Ron Litman stars in “Waiting for Armegeddon,” which he wrote, at the Capital Fringe Festival. (Courtesy DC Trash Productions)

In the early stages of the Capital Fringe Festival show “Waiting for Armageddon,” Ron Litman looks like a freaked out monk. Wearing a sackcloth and ranting into a microphone that the end of civilization is near, he’s the quintessential unrepentant 1960s hippie petrified by modern humankind’s self-destructive ways.

Let’s be clear: Litman is fabulous at this.

He also has an ace partner in keyboardist-composer Tom Pile, who helps Litman pepper this 65-minute show with funny and infectious protest songs.

There’s a gospel number from the Church of the Sick and Tired, a nuclear ditty that sounds like it might be called “First Strike Boogie,” and more that are memorable enough to hum hours later.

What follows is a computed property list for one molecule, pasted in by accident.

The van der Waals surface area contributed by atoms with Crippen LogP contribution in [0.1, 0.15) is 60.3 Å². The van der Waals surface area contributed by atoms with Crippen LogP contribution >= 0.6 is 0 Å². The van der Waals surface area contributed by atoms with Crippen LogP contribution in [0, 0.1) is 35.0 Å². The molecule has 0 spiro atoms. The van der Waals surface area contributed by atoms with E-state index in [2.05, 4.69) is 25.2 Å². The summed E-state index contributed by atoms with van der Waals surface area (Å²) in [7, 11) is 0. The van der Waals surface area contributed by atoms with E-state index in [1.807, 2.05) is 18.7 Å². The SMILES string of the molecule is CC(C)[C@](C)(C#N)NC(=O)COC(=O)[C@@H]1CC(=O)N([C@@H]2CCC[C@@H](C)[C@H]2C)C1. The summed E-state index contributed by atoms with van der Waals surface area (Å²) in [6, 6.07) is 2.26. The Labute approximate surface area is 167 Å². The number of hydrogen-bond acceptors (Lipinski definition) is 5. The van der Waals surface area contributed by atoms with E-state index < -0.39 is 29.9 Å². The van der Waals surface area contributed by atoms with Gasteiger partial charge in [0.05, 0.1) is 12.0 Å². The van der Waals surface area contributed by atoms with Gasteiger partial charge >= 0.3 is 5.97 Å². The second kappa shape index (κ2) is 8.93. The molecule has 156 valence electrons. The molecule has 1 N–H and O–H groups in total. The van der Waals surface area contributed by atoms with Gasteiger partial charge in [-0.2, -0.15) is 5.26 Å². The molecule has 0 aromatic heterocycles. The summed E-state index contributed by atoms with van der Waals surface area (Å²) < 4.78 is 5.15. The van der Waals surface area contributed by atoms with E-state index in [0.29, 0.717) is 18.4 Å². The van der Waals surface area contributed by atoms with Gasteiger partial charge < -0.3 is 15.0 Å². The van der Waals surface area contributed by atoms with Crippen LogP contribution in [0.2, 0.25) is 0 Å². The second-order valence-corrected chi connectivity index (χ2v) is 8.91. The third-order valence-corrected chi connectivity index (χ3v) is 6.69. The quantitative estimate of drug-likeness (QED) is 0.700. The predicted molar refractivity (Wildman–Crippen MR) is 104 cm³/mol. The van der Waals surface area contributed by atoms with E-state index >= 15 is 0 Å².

Pile writes the unfailingly catchy music and chimes in with vocals. Litman, whose costumes eventually include a general’s uniform and a Bob Marley wig (not at the same time), pens the cynical, punchy lyrics.

His targets range from disease to militarism, and he’s never caught short.

Litman, 64, sustains a pace that’s best described as controlled frenzy: The words come in crisp torrents, and the dances that go with the songs (especially one about simians) are nicely wacky.

In fact, critical selling points of Litman’s act are his sly humor and a healthy Strangelovean sense of the absurd. You never doubt for a moment that Litman’s news-driven fears are real, yet one of his most engaging numbers is a high-strung song about runaway fear itself.

Spiritually, this rabble-rousing performance belongs on a busy corner or in a public park: It’s old-school, high-energy street theater.

But Litman and Pile, whose creative partnership goes back several decades, easily convert the Lab II of the Atlas Performing Arts Center into their own counterculture revival hall. Dudes: Amen.

“Waiting for Armageddon” will be performed three more times on Friday, Saturday and July 25. Visit